ST. PATRICK’S DAY PARADE 2007 – DUBLIN
Image by infomatique
Saint Patrick’s Day is celebrated worldwide by Irish people and increasingly by many of non-Irish descent (usually in the U.S. and Ireland), hence the phrase, "Everyone wants to be Irish on St. Patrick’s Day." Celebrations are generally themed around all things green and Irish; both Christians and non-Christians celebrate the secular version of the holiday by wearing green, eating Irish food and/or green foods, imbibing Irish drink, and attending parades.
The St. Patrick’s Day parade in Dublin, Ireland is part of a five-day festival; over 500,000 people attended the 2006 parade. The largest St. Patrick’s Day parade is held in New York City and it is watched by 2 million spectators. The St. Patrick’s Day parade was first held in Boston in 1737, organized by the Charitable Irish Society. New York’s celebration began on 17 March 1766 when Irish soldiers marched through the city. Ireland’s cities all hold their own parades and festivals. These cities include Dublin, Cork, Belfast, Derry, Galway, Kilkenny, Limerick, and Waterford. Parades also take place in other Irish towns and villages.
Other large parades include those in Savannah, Georgia (the second largest in the United States and largest per capita), Dallas, Cleveland, Manchester, Birmingham, London, Coatbridge, Montreal (the longest continually running St. Patrick’s Day parade, celebrating its 183rd consecutive parade in 2007), Boston, Houston, Chicago, Cincinnati,Kansas City, Philadelphia, Indianapolis, Pittsburgh, Denver, St. Paul, Sacramento, San Francisco, Scranton, Butte, Detroit, Toronto, Vancouver, Syracuse, and throughout much of the Western world. The parade held in Sydney, Australia is recorded as being the largest in the Southern Hemisphere.
As well as being a celebration of Irish culture, Saint Patrick’s Day is a Christian festival celebrated in the Catholic Church, the Church of Ireland, and some other denominations. The day always falls in the season of Lent. In church calendars (though rarely in secular ones) Saint Patrick’s Day is moved to the following Monday when it falls on a Sunday. It is traditional for those observing a lenten fast to break it for the duration of Saint Patrick’s Day whenever March 17 falls on a Friday.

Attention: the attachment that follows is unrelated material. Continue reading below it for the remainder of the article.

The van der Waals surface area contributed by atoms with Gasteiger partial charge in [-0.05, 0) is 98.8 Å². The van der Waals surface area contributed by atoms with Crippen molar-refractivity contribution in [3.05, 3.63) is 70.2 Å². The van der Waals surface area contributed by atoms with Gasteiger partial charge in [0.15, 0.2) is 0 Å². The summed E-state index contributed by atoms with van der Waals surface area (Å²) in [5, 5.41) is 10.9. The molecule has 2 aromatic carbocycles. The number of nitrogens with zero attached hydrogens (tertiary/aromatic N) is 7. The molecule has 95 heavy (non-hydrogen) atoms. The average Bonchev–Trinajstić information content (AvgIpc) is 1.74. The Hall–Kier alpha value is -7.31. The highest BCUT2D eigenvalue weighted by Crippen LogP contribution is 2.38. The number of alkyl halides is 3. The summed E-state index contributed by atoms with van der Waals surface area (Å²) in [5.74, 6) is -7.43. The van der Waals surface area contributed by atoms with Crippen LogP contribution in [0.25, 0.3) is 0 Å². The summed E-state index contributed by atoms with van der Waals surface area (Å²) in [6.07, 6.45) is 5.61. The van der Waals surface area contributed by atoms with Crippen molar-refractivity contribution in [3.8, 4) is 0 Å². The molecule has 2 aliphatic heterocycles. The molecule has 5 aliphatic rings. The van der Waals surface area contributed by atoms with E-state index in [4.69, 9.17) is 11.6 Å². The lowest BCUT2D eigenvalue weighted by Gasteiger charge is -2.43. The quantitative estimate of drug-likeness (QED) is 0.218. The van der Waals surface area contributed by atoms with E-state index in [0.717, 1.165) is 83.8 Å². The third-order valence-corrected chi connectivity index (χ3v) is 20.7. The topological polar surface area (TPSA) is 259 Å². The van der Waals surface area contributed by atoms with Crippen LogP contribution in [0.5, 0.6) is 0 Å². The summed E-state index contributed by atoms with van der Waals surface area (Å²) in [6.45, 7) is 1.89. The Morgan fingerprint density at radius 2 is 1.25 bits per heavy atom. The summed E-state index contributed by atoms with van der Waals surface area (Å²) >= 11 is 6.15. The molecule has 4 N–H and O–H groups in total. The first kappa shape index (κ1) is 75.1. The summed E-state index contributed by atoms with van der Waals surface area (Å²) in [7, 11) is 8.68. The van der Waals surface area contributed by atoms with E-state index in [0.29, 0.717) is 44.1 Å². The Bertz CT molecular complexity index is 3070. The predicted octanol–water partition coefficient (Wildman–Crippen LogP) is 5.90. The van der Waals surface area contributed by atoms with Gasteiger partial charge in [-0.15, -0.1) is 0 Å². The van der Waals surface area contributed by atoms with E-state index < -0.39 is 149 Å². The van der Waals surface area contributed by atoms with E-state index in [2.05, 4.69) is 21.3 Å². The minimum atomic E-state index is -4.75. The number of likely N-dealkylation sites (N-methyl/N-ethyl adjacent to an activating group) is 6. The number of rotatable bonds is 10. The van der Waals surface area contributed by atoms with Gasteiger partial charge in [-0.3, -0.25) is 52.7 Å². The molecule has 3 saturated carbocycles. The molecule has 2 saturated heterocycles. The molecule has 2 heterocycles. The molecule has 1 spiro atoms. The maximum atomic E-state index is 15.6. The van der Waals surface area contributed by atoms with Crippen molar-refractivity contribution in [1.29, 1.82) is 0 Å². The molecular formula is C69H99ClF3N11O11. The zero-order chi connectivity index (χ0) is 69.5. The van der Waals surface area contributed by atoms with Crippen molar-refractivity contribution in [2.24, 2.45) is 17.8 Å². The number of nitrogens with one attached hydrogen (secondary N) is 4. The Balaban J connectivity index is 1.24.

In many parts of North America, Britain, and Australia expatriate Irish, those of Irish descent, and ever-growing crowds of people with no Irish connections but who may proclaim themselves "Irish for a day" also celebrate St. Patrick’s Day, usually by drinking larger amounts of alcoholic beverages (lager dyed green, Irish beer and stout, such as Murphys, Smithwicks, Harp or Guinness, or Irish whiskey, Irish cider, Irish coffee, or Baileys Irish Cream) than they probably would normally, and by wearing at least one article of green-coloured clothing. The eating of Irish soda bread (which is sold in supermarkets for the occasion, but not sold during the rest of the year except in specialty stores) is also common. A recent American twist on the holiday reflecting its growing popularity among the non-Irish is the making and selling of green bagels on and near the day.
2007 will mark the first annual St. Patrick’s Day parade and festival in the Scottish city of Glasgow. Despite Glasgow having a large Irish community, a parade was never thought feasible due to potential sectarian issues. Hopes are, however, that this will no longer be the case and the event will be celebrated